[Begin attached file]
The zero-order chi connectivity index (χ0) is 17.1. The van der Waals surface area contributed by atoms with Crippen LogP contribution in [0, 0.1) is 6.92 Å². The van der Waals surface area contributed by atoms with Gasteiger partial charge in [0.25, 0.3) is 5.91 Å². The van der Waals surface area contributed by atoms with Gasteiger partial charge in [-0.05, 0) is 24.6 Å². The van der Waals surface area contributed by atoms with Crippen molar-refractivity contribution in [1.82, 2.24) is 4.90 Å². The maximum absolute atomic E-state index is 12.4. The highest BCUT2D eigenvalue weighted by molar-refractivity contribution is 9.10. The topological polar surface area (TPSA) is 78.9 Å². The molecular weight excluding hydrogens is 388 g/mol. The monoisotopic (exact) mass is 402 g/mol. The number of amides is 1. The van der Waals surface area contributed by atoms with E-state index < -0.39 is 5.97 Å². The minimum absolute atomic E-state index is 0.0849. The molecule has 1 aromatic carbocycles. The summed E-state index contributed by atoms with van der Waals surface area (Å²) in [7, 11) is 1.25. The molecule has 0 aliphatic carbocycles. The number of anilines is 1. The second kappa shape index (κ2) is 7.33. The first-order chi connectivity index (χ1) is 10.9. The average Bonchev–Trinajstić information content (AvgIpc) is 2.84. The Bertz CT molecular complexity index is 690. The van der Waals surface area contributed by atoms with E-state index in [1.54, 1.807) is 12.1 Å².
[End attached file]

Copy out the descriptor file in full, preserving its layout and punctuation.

The zero-order chi connectivity index (χ0) is 17.1. The van der Waals surface area contributed by atoms with Crippen LogP contribution in [0, 0.1) is 6.92 Å². The van der Waals surface area contributed by atoms with Gasteiger partial charge in [0.25, 0.3) is 5.91 Å². The van der Waals surface area contributed by atoms with Gasteiger partial charge in [-0.05, 0) is 24.6 Å². The van der Waals surface area contributed by atoms with Crippen molar-refractivity contribution in [1.82, 2.24) is 4.90 Å². The maximum absolute atomic E-state index is 12.4. The highest BCUT2D eigenvalue weighted by molar-refractivity contribution is 9.10. The topological polar surface area (TPSA) is 78.9 Å². The molecular weight excluding hydrogens is 388 g/mol. The monoisotopic (exact) mass is 402 g/mol. The number of amides is 1. The van der Waals surface area contributed by atoms with E-state index < -0.39 is 5.97 Å². The minimum absolute atomic E-state index is 0.0849. The molecule has 1 aromatic carbocycles. The summed E-state index contributed by atoms with van der Waals surface area (Å²) in [7, 11) is 1.25. The molecule has 0 aliphatic carbocycles. The number of anilines is 1. The second kappa shape index (κ2) is 7.33. The first-order chi connectivity index (χ1) is 10.9. The average Bonchev–Trinajstić information content (AvgIpc) is 2.84. The Bertz CT molecular complexity index is 690. The van der Waals surface area contributed by atoms with E-state index in [1.54, 1.807) is 12.1 Å².